To close, I'd like to leave one final thought. Imagine you're teaching a Social Studies class, and you're showing a video to the students about the Vietnam War and it's impact on American society. Are all of your students watching? Are all of them even awake...? Now, imagine a multi-player video game projected on the wall, larger than life-sized, four students at the controls, their characters roaming through the jungle into the unknown... Granted, it's your job to blend relevant information and learning into the action, but are they at least engaged and interested?

Bob Sukesh's picture

Wow! I never thought about it in this way. Sure, games have a 'spell'ing effect on kids and the teen. Using the power of games to help them in studying will be a dream breakthrough!

Monique Flowers's picture

I would also find a list of online games very helpful. I recently got a job as the computer teacher for a k-5 elementary school. Although much of our (the students' and mine) time will be devoted to SuccessMaker, I am sure there will be times when this list of games would be beneficial.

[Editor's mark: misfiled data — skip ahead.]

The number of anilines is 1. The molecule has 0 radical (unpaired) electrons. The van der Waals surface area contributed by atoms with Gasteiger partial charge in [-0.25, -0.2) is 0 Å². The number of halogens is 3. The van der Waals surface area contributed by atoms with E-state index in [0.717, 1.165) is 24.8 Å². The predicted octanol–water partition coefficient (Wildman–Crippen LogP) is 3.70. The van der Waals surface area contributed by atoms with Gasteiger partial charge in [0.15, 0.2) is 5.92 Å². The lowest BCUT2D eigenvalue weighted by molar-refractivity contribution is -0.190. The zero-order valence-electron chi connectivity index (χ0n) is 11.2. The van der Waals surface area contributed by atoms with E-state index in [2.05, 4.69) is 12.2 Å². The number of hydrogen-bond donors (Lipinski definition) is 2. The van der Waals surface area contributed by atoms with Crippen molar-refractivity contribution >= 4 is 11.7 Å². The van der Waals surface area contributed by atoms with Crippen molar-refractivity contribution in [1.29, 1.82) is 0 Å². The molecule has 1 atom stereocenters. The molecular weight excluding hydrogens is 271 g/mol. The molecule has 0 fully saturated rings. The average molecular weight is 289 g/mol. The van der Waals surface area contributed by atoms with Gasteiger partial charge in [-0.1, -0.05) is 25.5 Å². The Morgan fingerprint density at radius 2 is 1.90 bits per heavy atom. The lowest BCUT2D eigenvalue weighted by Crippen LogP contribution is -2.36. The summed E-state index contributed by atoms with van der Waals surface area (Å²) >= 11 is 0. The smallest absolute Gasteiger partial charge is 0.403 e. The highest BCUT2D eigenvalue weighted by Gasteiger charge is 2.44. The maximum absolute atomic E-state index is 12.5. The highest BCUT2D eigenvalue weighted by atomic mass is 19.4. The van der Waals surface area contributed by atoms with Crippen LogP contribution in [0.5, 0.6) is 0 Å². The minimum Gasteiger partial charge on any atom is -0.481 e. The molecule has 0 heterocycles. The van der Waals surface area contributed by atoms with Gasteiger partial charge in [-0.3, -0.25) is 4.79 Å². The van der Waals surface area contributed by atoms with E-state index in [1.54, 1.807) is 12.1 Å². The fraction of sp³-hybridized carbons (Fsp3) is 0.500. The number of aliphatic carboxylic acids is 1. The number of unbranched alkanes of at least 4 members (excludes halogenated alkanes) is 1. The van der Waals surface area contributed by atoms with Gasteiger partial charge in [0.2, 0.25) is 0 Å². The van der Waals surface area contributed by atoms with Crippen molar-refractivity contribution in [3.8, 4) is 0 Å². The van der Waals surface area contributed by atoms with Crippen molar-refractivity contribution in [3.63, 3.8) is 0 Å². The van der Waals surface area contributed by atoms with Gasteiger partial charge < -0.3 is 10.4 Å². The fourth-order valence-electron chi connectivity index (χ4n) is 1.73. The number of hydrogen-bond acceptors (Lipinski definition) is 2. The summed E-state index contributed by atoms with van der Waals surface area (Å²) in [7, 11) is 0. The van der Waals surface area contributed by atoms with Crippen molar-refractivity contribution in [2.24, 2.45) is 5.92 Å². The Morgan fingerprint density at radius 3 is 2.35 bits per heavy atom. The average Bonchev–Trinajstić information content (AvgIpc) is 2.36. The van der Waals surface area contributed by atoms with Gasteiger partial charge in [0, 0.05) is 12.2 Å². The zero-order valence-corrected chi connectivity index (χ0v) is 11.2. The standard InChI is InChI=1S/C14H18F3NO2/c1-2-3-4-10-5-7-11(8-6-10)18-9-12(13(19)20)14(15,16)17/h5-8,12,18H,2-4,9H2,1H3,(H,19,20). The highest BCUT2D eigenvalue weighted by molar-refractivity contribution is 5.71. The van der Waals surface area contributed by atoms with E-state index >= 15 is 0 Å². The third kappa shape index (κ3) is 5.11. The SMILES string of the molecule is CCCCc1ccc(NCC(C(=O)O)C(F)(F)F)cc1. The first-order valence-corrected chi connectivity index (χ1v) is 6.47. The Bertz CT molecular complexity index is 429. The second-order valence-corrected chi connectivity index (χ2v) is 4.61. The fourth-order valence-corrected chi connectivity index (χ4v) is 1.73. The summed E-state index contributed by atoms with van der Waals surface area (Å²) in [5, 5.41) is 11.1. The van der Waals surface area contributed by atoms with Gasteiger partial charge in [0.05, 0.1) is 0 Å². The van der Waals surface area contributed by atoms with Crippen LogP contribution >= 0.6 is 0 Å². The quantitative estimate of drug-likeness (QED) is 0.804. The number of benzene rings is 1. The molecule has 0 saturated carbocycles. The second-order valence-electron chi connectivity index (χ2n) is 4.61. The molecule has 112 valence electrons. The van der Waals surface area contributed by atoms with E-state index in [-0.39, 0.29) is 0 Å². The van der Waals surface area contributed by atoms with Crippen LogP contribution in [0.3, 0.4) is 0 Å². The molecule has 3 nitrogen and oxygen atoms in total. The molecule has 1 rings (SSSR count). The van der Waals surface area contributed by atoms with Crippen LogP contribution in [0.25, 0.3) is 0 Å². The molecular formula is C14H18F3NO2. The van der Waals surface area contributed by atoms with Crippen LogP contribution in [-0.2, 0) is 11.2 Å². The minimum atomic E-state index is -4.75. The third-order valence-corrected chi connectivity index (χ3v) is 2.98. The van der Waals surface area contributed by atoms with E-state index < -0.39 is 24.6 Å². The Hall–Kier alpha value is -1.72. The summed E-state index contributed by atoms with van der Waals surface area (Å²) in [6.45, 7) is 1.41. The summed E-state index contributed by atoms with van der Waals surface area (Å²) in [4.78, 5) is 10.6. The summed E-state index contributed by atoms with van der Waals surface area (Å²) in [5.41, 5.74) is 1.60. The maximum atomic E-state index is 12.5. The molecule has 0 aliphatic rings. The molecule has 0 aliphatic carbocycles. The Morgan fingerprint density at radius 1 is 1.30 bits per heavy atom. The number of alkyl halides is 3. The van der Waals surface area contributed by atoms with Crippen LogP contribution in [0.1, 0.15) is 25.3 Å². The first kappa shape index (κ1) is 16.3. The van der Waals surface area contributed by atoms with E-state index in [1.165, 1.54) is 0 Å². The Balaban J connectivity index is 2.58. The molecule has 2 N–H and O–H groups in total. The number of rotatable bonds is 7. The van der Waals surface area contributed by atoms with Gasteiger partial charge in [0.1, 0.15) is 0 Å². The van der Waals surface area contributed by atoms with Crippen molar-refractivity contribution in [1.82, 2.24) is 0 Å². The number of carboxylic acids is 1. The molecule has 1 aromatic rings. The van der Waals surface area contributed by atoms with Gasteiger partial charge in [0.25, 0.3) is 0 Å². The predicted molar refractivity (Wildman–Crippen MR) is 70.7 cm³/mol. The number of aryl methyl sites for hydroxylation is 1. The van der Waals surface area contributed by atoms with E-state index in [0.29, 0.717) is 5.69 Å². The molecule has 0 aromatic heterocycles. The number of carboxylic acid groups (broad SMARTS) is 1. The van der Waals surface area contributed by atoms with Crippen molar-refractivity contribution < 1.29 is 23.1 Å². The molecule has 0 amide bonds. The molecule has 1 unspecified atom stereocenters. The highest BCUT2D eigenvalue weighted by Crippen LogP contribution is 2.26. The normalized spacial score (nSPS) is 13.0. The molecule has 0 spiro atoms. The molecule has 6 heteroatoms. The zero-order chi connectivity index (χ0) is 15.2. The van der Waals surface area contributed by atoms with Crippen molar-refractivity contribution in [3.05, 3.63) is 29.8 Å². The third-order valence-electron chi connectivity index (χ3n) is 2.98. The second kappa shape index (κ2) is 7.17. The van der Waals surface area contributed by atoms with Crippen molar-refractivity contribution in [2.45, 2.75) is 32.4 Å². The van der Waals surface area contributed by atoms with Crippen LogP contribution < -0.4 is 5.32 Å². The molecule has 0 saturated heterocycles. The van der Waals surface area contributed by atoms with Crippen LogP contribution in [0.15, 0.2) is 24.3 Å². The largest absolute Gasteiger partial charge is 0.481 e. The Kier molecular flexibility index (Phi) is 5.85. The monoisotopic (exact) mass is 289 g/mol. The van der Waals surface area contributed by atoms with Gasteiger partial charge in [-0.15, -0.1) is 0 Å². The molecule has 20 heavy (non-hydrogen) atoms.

Emily's picture

It is very exciting to hear that video game companies are finally joining with the education world. During center time in my classroom, the computer center is always the favorite. I have created a website where I have linked many learning games for students to play. Children today live in a digital world. They were born into the world of the internet, cell phones, texting, i-pods, television, and video games. No wonder students today seem unmotivated in schools where they do worksheets and work out of textbooks. To engage students, they need to be given opportunities to create and explore. Video games captivate students and involve them in the learning process. I can't wait to see the exciting ideas of these educational video games develop into reality.

Grace Rubenstein's picture
Grace Rubenstein
Former senior producer at Edutopia

Emily, your website sounds like a really helpful resource. Would you mind sharing the link with us?


Daniel Schwarz's picture
Daniel Schwarz
Managing partner & creative director of takomat GmbH

Here are some links about our R&D projects- we initialized the interdisciplinary research on digital game-based learning in Europe with ELEKTRA (2006-2008, 3.2Mio Euros budget) and continued that with 80Days (2008-2010, 3.4 Mio Euros budget):

TV-coverage on EURONEWS about the ELEKTRA-project:

Project Website ELEKTRA:

Project Website 80Days:

Short video about the content of the Neuroscientific studies in ELEKTRA:

Video Lecture that explains the LEARNING GAME DESIGN in 80Days: